If you went to ISTE this year you are probably not reading this blog right now, as you are still there or, having already left, are now in active recovery and trying to shield yourself from all external stimuli. ISTE is, in a word, overwhelming. With over 14,000 educators, what seemed like as many industry experts and vendors (don’t worry, it wasn’t actually that many!) and more panels, workshops and speakers than we could possibly count, there is an incredible amount to take in. And also an incredible number of things people might take away. And since my 21 hours there only included around 5 sleeping I thought I’d share just a few observations.
The last two weeks of my life have reinforced, affirmed, validated, bolstered...the fact that there is only one body that knows best about your customer’s needs and that is the customer themself. As obvious as that seems, I can recall countless times that I have seen the customer’s needs remain hidden despite asking all of the right questions, and doing what appears to be thorough due diligence. We all understand the value of stakeholder feedback, but how do we ensure we are talking to the right stakeholders? …. it would be really cool if I now gave you the right answer… but that would defeat the “question mark” at the end of my sentence. The ever present challenge of accurately identifying customer needs became apparent to me the last two weeks when I had the opportunity to (a) sit with good people (who are great clients) and listen to some of the “fallout” related to some minor product changes, and (b) participate in strategic planning with a new partner who is thoughtfully building a new instructional environment and instructional model because their old partners didn’t take the time to listen. Meetings like these are invaluable, and while we do them often, I know we still don't do them enough.
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I recently went over the DOs and DON’Ts of choosing hardware to suit your blended learning needs. A lot of you may be saying, "Thanks for the advice, but what can you tell me about the actual devices?" Well, that’s what this week’s post is all about!
Back when I was a student and using computers at school, there were only two serious choices: the original Macintosh or the Commodore 64. Nowadays things are a lot more complicated. Blended learning leaders have a seemingly endless list of devices to choose from and getting the decision right can save nearly as many headaches later on. Based on my experience supporting schools that work with Education Elements and grapple with these decisions, this blog should give you few hints on how you should go about making this choice.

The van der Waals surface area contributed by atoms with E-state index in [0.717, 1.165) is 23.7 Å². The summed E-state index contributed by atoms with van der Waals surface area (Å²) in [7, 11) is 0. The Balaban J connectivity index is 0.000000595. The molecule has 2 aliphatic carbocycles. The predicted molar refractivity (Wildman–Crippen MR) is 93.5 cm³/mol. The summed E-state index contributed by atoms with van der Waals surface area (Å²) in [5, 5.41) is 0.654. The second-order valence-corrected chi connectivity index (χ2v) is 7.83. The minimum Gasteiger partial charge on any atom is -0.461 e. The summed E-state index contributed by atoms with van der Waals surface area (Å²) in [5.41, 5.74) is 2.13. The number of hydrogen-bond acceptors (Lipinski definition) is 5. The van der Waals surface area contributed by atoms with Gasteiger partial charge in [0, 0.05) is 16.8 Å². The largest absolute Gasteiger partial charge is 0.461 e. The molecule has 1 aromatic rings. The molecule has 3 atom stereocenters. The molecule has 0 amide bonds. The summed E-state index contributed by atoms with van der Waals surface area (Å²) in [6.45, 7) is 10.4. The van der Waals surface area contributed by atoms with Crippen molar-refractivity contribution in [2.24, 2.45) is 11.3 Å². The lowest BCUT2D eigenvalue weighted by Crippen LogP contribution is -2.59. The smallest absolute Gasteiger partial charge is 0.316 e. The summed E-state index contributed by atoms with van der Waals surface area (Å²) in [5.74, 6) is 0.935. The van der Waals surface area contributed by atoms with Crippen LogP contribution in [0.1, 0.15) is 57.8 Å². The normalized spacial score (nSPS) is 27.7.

My Education Elements’ journeys this past month were quite enjoyable! Not only did I get to meet some amazing teachers and school leaders, but I got the opportunity to visit some new places across the country. What strikes me the most is that despite where my travels have taken me, the educators that I meet continue to reinforce the fact that the passion for learning and teaching in the K-12 space has never been greater than it is today. My journeys took me first to Horry County Schools in South Carolina and from there I was fortunate enough to visit Wayne, Pennsylvania to collaborate with the Agora Cyber Charter School. I continued my road trip (literally - no flights for these two visits) to Columbus, Ohio to meet with some pretty progressive folks at the Buckeye Association of School Administrators and the Ohio Blended Learning Network. I finished up my month’s travels with an amazing trip to Idaho to conduct some Personalized Learning Tours with Idahoans in Boise and Moscow! A huge thank you to NNU and the University of ID for hosting and bringing together a great group of leaders to learn about personalized learning! (Want a PL Tour in your district? Email firstname.lastname@example.org!)
It is fitting that InnEdCO, a conference on how to change education using technology, was hosted at Copper Mountain Resort in Colorado this year. After all, we are asking leaders and teachers to make incredibly big shifts, we are asking them to move mountains.